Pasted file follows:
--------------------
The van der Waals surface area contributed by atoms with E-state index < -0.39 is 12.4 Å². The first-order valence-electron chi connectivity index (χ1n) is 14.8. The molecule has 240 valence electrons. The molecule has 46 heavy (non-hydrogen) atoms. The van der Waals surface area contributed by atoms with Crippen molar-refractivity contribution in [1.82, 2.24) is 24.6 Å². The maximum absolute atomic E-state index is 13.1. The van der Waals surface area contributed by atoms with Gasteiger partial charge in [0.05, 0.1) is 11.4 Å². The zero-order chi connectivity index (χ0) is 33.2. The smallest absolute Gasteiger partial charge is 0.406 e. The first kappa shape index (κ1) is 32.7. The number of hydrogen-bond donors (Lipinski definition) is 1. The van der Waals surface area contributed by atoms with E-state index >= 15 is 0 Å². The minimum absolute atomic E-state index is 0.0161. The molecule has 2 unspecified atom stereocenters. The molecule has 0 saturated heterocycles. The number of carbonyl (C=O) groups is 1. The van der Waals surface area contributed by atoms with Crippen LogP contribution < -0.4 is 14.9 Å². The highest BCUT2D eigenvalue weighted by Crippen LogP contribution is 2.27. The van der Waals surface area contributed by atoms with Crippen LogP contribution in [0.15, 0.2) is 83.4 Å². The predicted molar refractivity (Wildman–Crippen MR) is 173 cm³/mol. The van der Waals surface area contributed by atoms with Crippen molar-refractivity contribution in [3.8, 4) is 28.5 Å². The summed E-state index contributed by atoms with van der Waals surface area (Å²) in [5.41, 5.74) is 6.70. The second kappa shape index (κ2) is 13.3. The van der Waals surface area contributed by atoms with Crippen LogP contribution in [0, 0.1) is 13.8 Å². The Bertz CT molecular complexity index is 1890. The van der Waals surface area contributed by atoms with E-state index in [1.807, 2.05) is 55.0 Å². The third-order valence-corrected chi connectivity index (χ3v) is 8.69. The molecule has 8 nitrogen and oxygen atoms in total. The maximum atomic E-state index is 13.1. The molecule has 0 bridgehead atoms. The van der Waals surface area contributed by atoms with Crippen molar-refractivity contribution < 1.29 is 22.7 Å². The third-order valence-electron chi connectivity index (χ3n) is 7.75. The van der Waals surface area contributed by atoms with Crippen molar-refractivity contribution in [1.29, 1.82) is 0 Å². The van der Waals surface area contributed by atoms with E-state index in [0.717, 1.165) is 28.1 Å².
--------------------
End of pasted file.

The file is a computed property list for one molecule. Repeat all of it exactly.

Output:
The van der Waals surface area contributed by atoms with E-state index < -0.39 is 12.4 Å². The first-order valence-electron chi connectivity index (χ1n) is 14.8. The molecule has 240 valence electrons. The molecule has 46 heavy (non-hydrogen) atoms. The van der Waals surface area contributed by atoms with Crippen molar-refractivity contribution in [1.82, 2.24) is 24.6 Å². The maximum absolute atomic E-state index is 13.1. The van der Waals surface area contributed by atoms with Gasteiger partial charge in [0.05, 0.1) is 11.4 Å². The zero-order chi connectivity index (χ0) is 33.2. The smallest absolute Gasteiger partial charge is 0.406 e. The first kappa shape index (κ1) is 32.7. The number of hydrogen-bond donors (Lipinski definition) is 1. The van der Waals surface area contributed by atoms with E-state index >= 15 is 0 Å². The minimum absolute atomic E-state index is 0.0161. The molecule has 2 unspecified atom stereocenters. The molecule has 0 saturated heterocycles. The number of carbonyl (C=O) groups is 1. The van der Waals surface area contributed by atoms with Crippen LogP contribution < -0.4 is 14.9 Å². The highest BCUT2D eigenvalue weighted by Crippen LogP contribution is 2.27. The van der Waals surface area contributed by atoms with Crippen LogP contribution in [0.15, 0.2) is 83.4 Å². The predicted molar refractivity (Wildman–Crippen MR) is 173 cm³/mol. The van der Waals surface area contributed by atoms with Crippen molar-refractivity contribution in [3.8, 4) is 28.5 Å². The summed E-state index contributed by atoms with van der Waals surface area (Å²) in [5.41, 5.74) is 6.70. The second kappa shape index (κ2) is 13.3. The van der Waals surface area contributed by atoms with Crippen LogP contribution in [0, 0.1) is 13.8 Å². The Bertz CT molecular complexity index is 1890. The van der Waals surface area contributed by atoms with E-state index in [1.807, 2.05) is 55.0 Å². The third-order valence-corrected chi connectivity index (χ3v) is 8.69. The molecule has 8 nitrogen and oxygen atoms in total. The maximum atomic E-state index is 13.1. The molecule has 0 bridgehead atoms. The van der Waals surface area contributed by atoms with Crippen molar-refractivity contribution < 1.29 is 22.7 Å². The third-order valence-electron chi connectivity index (χ3n) is 7.75. The van der Waals surface area contributed by atoms with Crippen molar-refractivity contribution in [1.29, 1.82) is 0 Å². The van der Waals surface area contributed by atoms with E-state index in [0.717, 1.165) is 28.1 Å².